File handling in c

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We store information in files for many purposes, like data processing by our programs.

What is a File?

Abstractly, a file is a collection of bytes stored on a secondary storage device, which is generally a disk of some kind. The collection of bytes may be interpreted, for example, as characters, words, lines, paragraphs and pages from a textual document; fields and records belonging to a database; or pixels from a graphical image. The meaning attached to a particular file is determined entirely by the data structures and operations used by a program to process the file.A file is simply a machine decipherable storage media where programs and data are stored for machine usage. Essentially there are two kinds of files that programmers deal with text files and binary files. These two classes of files will be discussed in the following sections :-

ASCII Text files

A text file can be a stream of characters that a computer can process sequentially. It is not only processed sequentially but only in forward direction. For this reason a text file is usually opened for only one kind of operation (reading, writing, or appending) at any given time. Similarly, since text files only process characters, they can only read or write data one character at a time.

Binary files

A binary file is no different to a text file. It is a collection of bytes. In C Programming Language a byte and a character are equivalent. Hence a binary file is also referred to as a character stream, but there are two essential differences. 1.No special processing of the data occurs and each byte of data is transferred to or from the disk unprocessed. 2.C Programming Language places no constructs on the file, and it may be read from, or written to, in any manner chosen by the programmer. Binary files can be either processed sequentially or, depending on the needs of the application, they can be processed using random access techniques. They a generally processed using read and write operations simultaneously.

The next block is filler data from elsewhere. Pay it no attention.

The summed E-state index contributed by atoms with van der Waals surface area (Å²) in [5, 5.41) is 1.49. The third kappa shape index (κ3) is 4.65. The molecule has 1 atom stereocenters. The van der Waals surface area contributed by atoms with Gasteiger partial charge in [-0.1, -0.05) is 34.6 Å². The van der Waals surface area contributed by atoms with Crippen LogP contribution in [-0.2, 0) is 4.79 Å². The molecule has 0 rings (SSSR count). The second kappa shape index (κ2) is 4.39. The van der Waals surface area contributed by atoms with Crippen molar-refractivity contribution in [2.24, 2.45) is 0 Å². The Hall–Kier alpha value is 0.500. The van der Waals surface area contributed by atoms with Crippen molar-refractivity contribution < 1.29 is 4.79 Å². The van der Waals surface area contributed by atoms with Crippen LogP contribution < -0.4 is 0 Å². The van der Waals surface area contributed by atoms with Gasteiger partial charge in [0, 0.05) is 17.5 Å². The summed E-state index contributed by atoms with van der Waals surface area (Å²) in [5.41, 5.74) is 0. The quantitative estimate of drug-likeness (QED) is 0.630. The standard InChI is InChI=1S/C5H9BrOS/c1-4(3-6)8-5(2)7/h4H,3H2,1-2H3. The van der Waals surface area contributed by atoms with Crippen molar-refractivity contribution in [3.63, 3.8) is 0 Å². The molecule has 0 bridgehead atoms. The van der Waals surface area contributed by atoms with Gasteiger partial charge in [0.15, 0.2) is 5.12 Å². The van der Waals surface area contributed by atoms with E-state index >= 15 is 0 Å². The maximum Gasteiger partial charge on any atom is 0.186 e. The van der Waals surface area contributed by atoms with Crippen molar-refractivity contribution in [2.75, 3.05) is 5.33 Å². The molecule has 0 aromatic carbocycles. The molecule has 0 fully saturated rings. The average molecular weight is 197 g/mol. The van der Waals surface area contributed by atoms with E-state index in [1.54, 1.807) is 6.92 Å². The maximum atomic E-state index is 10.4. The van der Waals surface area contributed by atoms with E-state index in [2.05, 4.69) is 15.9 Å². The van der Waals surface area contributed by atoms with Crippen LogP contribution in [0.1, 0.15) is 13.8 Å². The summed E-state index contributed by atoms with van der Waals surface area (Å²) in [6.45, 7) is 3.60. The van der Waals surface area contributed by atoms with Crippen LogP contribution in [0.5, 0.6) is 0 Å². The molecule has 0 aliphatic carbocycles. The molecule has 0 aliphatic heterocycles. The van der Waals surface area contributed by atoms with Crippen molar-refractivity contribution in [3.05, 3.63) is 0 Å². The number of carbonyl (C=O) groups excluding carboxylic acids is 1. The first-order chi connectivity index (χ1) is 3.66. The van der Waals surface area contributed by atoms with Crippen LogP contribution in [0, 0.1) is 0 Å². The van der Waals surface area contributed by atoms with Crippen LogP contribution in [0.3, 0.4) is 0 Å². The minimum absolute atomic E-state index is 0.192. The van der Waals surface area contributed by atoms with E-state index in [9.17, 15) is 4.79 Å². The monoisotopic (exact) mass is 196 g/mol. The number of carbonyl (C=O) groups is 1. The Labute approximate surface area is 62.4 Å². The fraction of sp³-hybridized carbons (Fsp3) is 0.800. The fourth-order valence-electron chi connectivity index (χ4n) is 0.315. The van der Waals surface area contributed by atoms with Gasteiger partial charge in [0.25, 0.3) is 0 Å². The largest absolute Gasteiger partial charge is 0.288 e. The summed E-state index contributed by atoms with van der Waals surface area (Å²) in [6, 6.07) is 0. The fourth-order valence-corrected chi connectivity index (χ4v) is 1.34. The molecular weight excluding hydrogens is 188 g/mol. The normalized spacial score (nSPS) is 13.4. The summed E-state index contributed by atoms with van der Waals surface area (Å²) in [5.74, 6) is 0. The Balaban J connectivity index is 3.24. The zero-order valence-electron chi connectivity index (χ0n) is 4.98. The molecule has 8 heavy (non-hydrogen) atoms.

Creating a file and output some data

The type FILE is used for a file variable and is defined in the stdio.h file. It is used to define a file pointer for use in file operations. Before we can write to a file, we must open it. We do this with the fopen() function. The file name is any valid DOS file name. It is enclosed in double quotes.

/* Program to create a file and write some data the file */

#include <stdio.h>
main( ) 
{
   FILE *fp;
   char stuff[25];
   int index;
   fp = fopen("TENLINES.TXT","w"); /* open for writing */
   strcpy(stuff,"This is an example line.");
   for (index = 1; index <= 10; index++)
   	fprintf(fp,"%s Line number %d\n", stuff, index);
   fclose(fp); /* close the file before ending program */
}

Reading (r)